Dr. Brian Skotko, co-director of the DS program at Children’s Hospital in Boston, has done plenty of research on siblings of people with DS. Among other things, he and his partners interviewed hundreds of siblings.
- 96% had affection towards their sibling with Down syndrome;
- 94% were proud of their brother or sister with Down syndrome; and,
- 88% felt they were better people because of their sibling with Down syndrome.

Yes, Sofia takes a lot of my attention; she also takes a lot of the boys’ attention (and David’s).
But research also shows that siblings of people with special needs also tend to develop more:
- patience
- kindness and supportiveness
- acceptance of differences
- compassion and helpfulness
- empathy for others and insight into coping with challenges
- dependability and loyalty that may come from standing up for their brother or sister.

They frequently go into fields that involve supporting others.

What I see in my boys:

An exceptional amount of patience, both for Sofia and for others. They help Sofia in ways most siblings never have the chance to try. From the moment Sofia began to talk, Micah was her self-appointed speech teacher. He would coach her on pronunciation, encourage her to produce more words. His patience with her is incredible. He is also her biggest cheerleader, and partner in crime.
At the beginning of the school year, Sofia was afraid to climb to the top of the new playground structure at MWJDS. One afternoon, Micah coached her and coacher her, until she made it to the top. She was SO excited! He just kept cheering her on.

Sam, on the other hand, is the Handsome Prince. As a teenager, and with 5 years between them, he has less to do with her on a daily basis, and he often is distracted. But she ADORES him. Sam is Eugene (the prince from “Tangled”) , while poor Micah is “Max the Horse” (granted, a very responsible horse, indeed).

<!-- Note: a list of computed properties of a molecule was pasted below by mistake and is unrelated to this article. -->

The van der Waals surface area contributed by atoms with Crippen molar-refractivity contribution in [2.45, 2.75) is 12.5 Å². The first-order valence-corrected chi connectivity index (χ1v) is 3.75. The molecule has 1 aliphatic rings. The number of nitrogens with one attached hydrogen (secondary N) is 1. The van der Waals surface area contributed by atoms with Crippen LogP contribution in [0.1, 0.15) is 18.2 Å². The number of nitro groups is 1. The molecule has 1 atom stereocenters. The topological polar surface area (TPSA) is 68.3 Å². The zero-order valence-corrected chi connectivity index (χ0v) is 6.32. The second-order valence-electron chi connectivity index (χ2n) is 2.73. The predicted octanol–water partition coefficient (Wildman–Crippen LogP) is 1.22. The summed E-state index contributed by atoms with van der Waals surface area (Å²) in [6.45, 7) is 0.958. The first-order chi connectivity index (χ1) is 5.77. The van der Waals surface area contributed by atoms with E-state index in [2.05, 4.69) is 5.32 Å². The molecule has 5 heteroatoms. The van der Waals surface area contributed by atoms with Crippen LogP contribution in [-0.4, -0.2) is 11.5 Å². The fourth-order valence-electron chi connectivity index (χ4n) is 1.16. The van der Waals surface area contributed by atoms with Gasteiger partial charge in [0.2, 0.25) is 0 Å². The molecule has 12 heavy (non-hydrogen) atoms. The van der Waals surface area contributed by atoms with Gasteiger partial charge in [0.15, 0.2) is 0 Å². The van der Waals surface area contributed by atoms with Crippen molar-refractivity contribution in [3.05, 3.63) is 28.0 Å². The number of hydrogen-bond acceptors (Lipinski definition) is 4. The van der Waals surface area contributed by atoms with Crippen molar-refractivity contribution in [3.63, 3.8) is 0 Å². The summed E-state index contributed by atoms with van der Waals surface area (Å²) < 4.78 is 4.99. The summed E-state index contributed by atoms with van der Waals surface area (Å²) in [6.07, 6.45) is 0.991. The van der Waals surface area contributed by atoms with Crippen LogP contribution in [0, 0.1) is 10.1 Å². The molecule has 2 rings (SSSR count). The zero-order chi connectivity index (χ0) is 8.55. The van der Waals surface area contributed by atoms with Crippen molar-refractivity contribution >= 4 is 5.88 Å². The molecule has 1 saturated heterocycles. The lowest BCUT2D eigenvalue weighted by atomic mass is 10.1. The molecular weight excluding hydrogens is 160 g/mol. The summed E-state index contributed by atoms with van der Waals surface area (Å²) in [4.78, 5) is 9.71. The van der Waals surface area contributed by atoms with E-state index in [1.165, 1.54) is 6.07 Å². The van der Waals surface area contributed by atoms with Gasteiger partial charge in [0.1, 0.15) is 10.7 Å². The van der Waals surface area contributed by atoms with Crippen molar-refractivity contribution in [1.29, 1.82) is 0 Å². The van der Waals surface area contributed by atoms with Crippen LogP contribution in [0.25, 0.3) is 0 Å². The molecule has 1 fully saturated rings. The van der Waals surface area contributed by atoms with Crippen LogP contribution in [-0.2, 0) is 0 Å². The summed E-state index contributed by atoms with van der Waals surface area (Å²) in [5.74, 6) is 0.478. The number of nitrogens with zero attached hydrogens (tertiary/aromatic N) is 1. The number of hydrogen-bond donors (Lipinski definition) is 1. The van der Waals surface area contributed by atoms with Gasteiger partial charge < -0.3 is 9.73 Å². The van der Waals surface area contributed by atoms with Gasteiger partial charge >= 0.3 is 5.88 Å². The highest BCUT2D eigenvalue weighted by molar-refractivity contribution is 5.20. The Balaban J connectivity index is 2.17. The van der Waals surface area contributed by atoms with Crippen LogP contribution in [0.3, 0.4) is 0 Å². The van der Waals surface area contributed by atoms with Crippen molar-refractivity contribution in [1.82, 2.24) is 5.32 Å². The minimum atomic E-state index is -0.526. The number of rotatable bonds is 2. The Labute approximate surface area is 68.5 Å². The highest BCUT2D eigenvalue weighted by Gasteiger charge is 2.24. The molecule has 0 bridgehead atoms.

Having the chance to be Sofia’s brother has been terrific for Sam and Micah. I am proud of the kind, caring young men they are becoming. And there’s no way Sofia would have made such huge strides without her brothers’ goading.

October 8: Flexibility (physical)

People with Down syndrome often have hypotonia (low muscle tone; the amount of tension or resistance to stretch in a muscle), and/or ligaments that are too loose (ligament laxity).

Sofia’s muscle tone is fair. She is strong - very strong - but she tires easily. Try kneeling and keeping your body straight for a few minutes. Think about all the muscles you use to stay in that seemingly simple position. For Sofia, that position is WAY more work.

But with the loose ligaments comes some amazing flexibility. As a baby, if she was put into a sitting position but wanted to be flat on her tummy, she would simply put her tummy on the floor, and whip her legs back out flat - not a “normal” way to move! Just this afternoon, she was trying to block my way, so she stood in the hallway, put her arms out to the walls (it’s a narrow corridor) and then put her foot on the wall - about 2” above her head!

Before Sofia, I’d never seen someone watch TV with their feet behind their head.

In ballet, when they stretch the head back, Sofia has no problem touching her toes to her head. When she feels like it, she can slide into a perfect split without even trying.

And, of course, this is one of her favorite positions for tapping in the car: